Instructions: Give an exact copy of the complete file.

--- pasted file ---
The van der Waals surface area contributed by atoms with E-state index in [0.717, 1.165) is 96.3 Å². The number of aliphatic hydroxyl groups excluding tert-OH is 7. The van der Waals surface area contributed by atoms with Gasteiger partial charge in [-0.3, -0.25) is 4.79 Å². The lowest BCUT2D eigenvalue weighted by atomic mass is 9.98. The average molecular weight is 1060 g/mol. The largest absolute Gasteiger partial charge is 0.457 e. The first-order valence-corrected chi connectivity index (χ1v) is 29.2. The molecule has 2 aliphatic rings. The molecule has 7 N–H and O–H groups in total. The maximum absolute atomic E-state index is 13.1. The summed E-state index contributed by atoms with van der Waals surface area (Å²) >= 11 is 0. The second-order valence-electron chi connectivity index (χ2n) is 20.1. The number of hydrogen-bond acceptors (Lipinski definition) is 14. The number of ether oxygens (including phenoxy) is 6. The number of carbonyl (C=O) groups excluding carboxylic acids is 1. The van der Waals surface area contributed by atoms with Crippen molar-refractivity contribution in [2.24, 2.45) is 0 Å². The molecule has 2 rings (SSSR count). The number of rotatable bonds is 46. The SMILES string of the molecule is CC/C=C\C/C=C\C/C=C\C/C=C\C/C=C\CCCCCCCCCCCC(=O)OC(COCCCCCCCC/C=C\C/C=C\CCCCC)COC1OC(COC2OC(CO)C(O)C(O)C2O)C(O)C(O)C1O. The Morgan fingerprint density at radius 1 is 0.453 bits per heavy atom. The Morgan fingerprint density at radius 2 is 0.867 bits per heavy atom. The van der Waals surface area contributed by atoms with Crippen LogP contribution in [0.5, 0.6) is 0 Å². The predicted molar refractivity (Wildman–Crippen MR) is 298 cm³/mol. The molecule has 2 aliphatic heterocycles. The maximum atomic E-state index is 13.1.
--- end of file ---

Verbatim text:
The van der Waals surface area contributed by atoms with E-state index in [0.717, 1.165) is 96.3 Å². The number of aliphatic hydroxyl groups excluding tert-OH is 7. The van der Waals surface area contributed by atoms with Gasteiger partial charge in [-0.3, -0.25) is 4.79 Å². The lowest BCUT2D eigenvalue weighted by atomic mass is 9.98. The average molecular weight is 1060 g/mol. The largest absolute Gasteiger partial charge is 0.457 e. The first-order valence-corrected chi connectivity index (χ1v) is 29.2. The molecule has 2 aliphatic rings. The molecule has 7 N–H and O–H groups in total. The maximum absolute atomic E-state index is 13.1. The summed E-state index contributed by atoms with van der Waals surface area (Å²) >= 11 is 0. The second-order valence-electron chi connectivity index (χ2n) is 20.1. The number of hydrogen-bond acceptors (Lipinski definition) is 14. The number of ether oxygens (including phenoxy) is 6. The number of carbonyl (C=O) groups excluding carboxylic acids is 1. The van der Waals surface area contributed by atoms with Crippen molar-refractivity contribution in [2.24, 2.45) is 0 Å². The molecule has 2 rings (SSSR count). The number of rotatable bonds is 46. The SMILES string of the molecule is CC/C=C\C/C=C\C/C=C\C/C=C\C/C=C\CCCCCCCCCCCC(=O)OC(COCCCCCCCC/C=C\C/C=C\CCCCC)COC1OC(COC2OC(CO)C(O)C(O)C2O)C(O)C(O)C1O. The Morgan fingerprint density at radius 1 is 0.453 bits per heavy atom. The Morgan fingerprint density at radius 2 is 0.867 bits per heavy atom. The van der Waals surface area contributed by atoms with Crippen LogP contribution in [0.5, 0.6) is 0 Å². The predicted molar refractivity (Wildman–Crippen MR) is 298 cm³/mol. The molecule has 2 aliphatic heterocycles. The maximum atomic E-state index is 13.1.